Monday, October 21, 2019

Trump administration crackdowns on the H-1B visa program

Obtaining what’s known as an H-1B visa has never been a sure thing, but some immigration attorneys, as well as those who hire such workers, say they’ve seen unprecedented disruptions in the approval process since Trump took office in 2017.

“You see all these arguments that we want the best and the brightest coming here,” said John Goslow, an immigration attorney in Ann Arbor, Michigan. “Yet we’re seeing a full-frontal assault on just all aspects of immigration.”

Link Wilson, an architect who co-founded a firm in Bloomington, Minnesota, said finding enough qualified workers within the U.S. has been a problem for years. “We’re just at the point where there’s no one else to hire,” said Wilson, who hired an architect under an H-1B visa last year after enduring a long wait.

Three months after taking office, Trump issued his “Buy American and Hire American” executive order, directing Cabinet officials to suggest reforms to ensure that H-1B visas are awarded to the “most-skilled or highest-paid” applicants to help promote the hiring of Americans for jobs that might otherwise go to immigrants.

Subsequent memos have allowed for greater discretion in denying applications without first requesting additional information from an applicant. One order restricted companies’ ability to use H-1B workers off-site at a customer’s place of business, while another temporarily rescinded the option of paying for faster application processing.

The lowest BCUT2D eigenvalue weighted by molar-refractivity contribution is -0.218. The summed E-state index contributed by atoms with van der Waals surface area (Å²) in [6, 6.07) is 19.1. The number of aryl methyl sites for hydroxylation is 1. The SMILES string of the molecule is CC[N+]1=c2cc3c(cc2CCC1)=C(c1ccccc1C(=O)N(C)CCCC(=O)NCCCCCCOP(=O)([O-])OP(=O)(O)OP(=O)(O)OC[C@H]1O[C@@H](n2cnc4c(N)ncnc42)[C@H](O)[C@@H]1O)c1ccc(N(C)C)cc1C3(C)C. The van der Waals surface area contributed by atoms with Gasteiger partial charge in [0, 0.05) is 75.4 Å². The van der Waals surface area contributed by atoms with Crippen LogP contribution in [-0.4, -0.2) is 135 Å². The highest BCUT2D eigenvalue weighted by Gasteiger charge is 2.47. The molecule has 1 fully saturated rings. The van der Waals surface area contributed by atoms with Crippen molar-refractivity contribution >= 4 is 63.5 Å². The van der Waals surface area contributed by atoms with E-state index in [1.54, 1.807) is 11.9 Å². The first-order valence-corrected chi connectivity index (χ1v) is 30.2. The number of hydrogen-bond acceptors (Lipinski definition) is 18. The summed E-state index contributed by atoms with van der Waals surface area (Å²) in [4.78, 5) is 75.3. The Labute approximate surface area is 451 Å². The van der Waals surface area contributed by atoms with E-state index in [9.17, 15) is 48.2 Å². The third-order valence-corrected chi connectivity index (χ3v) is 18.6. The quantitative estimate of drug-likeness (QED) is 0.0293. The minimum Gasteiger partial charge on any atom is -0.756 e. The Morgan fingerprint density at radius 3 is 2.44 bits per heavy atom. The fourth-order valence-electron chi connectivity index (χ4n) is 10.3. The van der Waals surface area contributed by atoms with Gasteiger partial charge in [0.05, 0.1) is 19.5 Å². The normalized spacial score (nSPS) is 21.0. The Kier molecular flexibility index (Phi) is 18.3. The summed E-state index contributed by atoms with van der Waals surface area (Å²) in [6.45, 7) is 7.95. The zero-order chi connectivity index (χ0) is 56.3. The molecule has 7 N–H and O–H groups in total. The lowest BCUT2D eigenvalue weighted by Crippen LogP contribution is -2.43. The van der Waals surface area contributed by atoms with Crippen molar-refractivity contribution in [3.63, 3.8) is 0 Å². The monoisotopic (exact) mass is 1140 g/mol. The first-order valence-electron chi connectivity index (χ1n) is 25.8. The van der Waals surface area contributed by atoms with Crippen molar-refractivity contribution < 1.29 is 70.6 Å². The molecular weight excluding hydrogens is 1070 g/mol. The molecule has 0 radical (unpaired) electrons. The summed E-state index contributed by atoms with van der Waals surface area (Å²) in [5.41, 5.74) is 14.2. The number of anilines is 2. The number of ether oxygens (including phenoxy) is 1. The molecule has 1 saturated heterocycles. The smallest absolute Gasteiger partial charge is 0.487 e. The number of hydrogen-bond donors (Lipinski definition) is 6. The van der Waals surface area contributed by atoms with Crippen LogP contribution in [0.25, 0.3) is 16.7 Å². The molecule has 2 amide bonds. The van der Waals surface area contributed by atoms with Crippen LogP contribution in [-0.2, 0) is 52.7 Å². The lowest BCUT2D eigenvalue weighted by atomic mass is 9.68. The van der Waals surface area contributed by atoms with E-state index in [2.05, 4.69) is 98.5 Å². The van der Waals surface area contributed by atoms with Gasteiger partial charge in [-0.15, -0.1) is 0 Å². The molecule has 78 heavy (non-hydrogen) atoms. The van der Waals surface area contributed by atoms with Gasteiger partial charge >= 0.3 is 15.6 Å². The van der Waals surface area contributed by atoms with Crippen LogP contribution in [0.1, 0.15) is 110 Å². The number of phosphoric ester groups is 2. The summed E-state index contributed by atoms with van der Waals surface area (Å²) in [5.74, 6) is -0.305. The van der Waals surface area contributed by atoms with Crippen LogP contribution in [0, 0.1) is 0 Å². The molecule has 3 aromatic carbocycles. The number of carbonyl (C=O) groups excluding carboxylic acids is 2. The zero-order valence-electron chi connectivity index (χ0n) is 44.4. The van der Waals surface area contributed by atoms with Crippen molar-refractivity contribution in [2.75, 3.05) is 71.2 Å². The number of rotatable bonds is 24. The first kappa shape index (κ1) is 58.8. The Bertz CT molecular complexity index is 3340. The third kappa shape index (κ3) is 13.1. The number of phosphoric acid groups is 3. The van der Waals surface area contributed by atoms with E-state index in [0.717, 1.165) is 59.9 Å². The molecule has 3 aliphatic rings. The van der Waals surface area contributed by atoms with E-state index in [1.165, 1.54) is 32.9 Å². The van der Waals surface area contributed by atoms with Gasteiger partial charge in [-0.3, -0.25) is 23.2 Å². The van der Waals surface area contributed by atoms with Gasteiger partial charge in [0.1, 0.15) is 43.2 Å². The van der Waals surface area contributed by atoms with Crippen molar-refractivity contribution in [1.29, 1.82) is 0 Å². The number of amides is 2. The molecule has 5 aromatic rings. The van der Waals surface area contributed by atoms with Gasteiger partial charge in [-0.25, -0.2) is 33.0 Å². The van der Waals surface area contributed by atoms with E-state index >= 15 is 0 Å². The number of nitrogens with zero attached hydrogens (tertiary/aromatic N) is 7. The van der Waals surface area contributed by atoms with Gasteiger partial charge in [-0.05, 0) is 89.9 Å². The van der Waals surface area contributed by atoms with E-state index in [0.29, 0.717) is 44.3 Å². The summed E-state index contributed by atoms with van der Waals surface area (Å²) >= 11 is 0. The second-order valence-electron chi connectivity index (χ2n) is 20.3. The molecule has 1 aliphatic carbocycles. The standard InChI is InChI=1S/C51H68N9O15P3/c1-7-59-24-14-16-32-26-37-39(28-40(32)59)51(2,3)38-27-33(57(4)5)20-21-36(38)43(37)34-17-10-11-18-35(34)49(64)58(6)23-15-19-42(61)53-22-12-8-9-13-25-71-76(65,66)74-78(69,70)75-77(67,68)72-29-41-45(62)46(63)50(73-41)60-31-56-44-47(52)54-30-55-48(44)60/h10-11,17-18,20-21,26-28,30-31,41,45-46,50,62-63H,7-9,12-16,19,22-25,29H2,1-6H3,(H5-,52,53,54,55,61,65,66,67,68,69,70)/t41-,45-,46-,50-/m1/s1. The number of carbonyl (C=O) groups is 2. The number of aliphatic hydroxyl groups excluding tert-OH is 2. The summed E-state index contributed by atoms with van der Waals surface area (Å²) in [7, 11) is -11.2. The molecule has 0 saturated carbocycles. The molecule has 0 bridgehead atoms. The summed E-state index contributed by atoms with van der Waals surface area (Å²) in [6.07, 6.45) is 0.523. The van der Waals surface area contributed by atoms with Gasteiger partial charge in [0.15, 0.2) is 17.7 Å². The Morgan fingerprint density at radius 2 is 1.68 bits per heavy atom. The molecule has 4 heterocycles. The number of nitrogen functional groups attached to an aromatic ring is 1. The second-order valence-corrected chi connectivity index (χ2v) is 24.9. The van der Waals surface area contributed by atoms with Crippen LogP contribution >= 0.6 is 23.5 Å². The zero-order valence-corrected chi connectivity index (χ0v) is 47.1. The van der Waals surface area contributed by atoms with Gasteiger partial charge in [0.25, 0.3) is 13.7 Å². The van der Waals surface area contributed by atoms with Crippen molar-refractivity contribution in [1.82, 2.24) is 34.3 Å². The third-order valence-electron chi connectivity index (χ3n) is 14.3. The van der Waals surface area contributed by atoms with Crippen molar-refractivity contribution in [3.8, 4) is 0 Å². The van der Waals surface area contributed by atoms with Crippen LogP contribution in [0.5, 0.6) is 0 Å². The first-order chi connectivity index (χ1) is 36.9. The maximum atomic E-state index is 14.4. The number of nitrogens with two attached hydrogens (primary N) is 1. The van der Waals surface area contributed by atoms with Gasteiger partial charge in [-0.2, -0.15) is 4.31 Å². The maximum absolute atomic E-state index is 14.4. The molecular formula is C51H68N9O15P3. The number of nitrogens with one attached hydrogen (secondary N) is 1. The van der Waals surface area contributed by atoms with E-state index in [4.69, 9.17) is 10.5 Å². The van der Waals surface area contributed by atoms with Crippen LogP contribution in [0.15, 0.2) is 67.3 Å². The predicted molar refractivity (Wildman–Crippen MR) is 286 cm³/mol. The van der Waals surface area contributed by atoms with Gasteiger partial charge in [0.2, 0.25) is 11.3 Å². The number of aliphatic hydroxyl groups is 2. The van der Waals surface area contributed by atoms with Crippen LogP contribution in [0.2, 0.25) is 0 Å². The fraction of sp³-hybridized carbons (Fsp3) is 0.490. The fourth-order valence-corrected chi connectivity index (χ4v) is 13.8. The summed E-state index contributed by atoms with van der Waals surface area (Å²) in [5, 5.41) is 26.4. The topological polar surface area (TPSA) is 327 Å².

Attorneys who handle these applications say one of the biggest shifts is an increase in “requests for evidence,” or RFEs, which can delay a visa for months or longer since applicants and employers are forced to submit additional documentation.  “They’re just blocking the avenues so that employers will get frustrated and they won’t employ foreign nationals,” said Dakshini Sen, an immigration lawyer in Houston whose caseload is mostly H-1B applications.

Caught in the crosshairs of all this are workers like Leo Wang, who was working at Seagate Technology under an immigration provision known as Optional Practical Training, which gives those on student visas permission to work. But that expired last year, and because his H-1B application was in flux, he was forced to take a leave from Seagate and withdraw from the master’s program he was pursuing at Berkeley.

He says he and his company dutifully responded to an RFE, compiling examples of his work at Seagate. But on Jan. 11, Wang got a final answer: He was denied an H-1B. “All I wanted was to be able to see my American dream,” he said.

WASHINGTON POST